Degree Type


Date of Award


Degree Name

Doctor of Philosophy




The objective of this research project was to determine the potential for selection of maize (Zea maize L.) genotypes that have breakage-resistant grain. Eighty random inbred lines derived from BSSS and 40 single crosses developed from these inbreds were grown in 1976, 1977, 1978 and 1979 at two locations in each year. Data were collected in machine-harvested grain samples in each plot for harvest moisture, breakage percentage, kernel weight, kernel volume, specific gravity, and the Fast Green dye test. Data for visual rating and day to anthesis were collected from each plot;The analyses of variance revealed highly significant differences among both inbred and single-cross genotypes for all traits. Significant genotype x environment interactions were obtained for all traits, except specific gravity and days to anthesis. The relative size for the estimated genotype x environment variance component for each trait was from 16 to 58 percent as large as the estimated genotypic variance component. Progeny-mean heritability estimates were relatively large (76-87%), except for specific gravity (39%);Correlation analyses, for both the inbreds and single crosses, revealed strong interdependence among some plant characters, i.e., percentage breakage with harvest moisture, visual rating, kernel weight and volume, specific gravity, and the Fast Green dye test for both the inbreds and hybrids. The correlation between percentage breakage and the Fast Green dye test was not as high as was expected. Inbred-hybrid correlations revealed large trait-to-trait correlations, except for days to anthesis, which indicated that expression of a trait in inbred parents gave a fairly good indication of the expression of the same traits in their hybrid progenies. Selection against large seeded, floury kernel-type inbreds may be a useful screening device to eliminate the more breakage-susceptible material provided potential yield loss from smaller kernels could be controlled;The inbreds were ranked with various rank summation, Elston's weightfree, and restricted indices and the ranks correlated with Spearman rank correlations. The restricted indices were the most effective in selecting breakage-resistant genotypes because seed size loss could be controlled. The rank summation indices may be an alternative to the more complicated restricted indices. However, selection differentials revealed seed size losses resulting from selection with both the rank summation and the Elston indices that may deem restricted indices essential for breakage-resistance selection.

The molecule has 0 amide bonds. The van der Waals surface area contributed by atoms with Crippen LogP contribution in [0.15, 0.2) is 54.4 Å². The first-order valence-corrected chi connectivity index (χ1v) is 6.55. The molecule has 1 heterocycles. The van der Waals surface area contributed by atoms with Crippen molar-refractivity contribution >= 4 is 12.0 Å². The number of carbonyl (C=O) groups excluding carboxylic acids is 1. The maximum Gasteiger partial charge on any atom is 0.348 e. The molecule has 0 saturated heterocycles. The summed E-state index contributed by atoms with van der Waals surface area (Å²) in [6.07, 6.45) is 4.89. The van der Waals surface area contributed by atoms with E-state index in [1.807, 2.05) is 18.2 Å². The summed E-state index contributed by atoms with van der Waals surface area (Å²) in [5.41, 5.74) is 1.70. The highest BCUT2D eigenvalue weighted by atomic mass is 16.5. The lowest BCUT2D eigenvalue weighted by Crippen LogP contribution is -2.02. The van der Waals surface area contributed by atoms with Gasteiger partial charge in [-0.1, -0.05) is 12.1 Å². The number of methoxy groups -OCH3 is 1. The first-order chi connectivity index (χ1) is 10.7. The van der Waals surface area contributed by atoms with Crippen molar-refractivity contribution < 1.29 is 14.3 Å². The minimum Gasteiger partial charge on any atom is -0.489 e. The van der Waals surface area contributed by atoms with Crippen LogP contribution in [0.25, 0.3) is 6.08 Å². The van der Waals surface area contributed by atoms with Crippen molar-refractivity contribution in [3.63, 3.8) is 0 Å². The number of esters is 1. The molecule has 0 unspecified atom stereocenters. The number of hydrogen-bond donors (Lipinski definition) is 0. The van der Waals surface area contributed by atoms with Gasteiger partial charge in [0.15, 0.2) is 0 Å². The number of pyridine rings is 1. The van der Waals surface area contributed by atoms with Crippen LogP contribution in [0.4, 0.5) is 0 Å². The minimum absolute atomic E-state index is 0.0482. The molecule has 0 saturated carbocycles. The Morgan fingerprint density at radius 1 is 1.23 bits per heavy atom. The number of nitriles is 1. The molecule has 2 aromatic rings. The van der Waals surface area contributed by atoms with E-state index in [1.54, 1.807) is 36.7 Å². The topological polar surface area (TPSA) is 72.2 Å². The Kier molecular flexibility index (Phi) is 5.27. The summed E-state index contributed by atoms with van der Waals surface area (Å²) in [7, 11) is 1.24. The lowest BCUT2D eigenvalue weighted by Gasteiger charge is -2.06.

Digital Repository @ Iowa State University,

Copyright Owner

Danny Quentin Johnson



Proquest ID


File Format


File Size

184 pages